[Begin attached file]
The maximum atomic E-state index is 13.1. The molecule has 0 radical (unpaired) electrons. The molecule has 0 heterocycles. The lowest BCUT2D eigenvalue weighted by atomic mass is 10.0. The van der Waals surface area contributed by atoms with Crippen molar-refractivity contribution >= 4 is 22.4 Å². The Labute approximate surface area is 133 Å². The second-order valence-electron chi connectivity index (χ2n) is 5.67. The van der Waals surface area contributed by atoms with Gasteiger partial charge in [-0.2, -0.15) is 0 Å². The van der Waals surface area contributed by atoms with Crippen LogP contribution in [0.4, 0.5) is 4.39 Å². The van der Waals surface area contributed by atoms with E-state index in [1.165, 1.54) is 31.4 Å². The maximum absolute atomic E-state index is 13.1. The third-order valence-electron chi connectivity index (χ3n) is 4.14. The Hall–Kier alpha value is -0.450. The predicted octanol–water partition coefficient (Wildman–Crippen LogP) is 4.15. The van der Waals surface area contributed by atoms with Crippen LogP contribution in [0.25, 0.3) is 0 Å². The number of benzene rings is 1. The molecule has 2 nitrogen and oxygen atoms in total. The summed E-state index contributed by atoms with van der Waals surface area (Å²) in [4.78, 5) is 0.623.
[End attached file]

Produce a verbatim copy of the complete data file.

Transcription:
The maximum atomic E-state index is 13.1. The molecule has 0 radical (unpaired) electrons. The molecule has 0 heterocycles. The lowest BCUT2D eigenvalue weighted by atomic mass is 10.0. The van der Waals surface area contributed by atoms with Crippen molar-refractivity contribution >= 4 is 22.4 Å². The Labute approximate surface area is 133 Å². The second-order valence-electron chi connectivity index (χ2n) is 5.67. The van der Waals surface area contributed by atoms with Gasteiger partial charge in [-0.2, -0.15) is 0 Å². The van der Waals surface area contributed by atoms with Crippen LogP contribution in [0.4, 0.5) is 4.39 Å². The van der Waals surface area contributed by atoms with E-state index in [1.165, 1.54) is 31.4 Å². The maximum absolute atomic E-state index is 13.1. The third-order valence-electron chi connectivity index (χ3n) is 4.14. The Hall–Kier alpha value is -0.450. The predicted octanol–water partition coefficient (Wildman–Crippen LogP) is 4.15. The van der Waals surface area contributed by atoms with Crippen LogP contribution in [0.25, 0.3) is 0 Å². The number of benzene rings is 1. The molecule has 2 nitrogen and oxygen atoms in total. The summed E-state index contributed by atoms with van der Waals surface area (Å²) in [4.78, 5) is 0.623.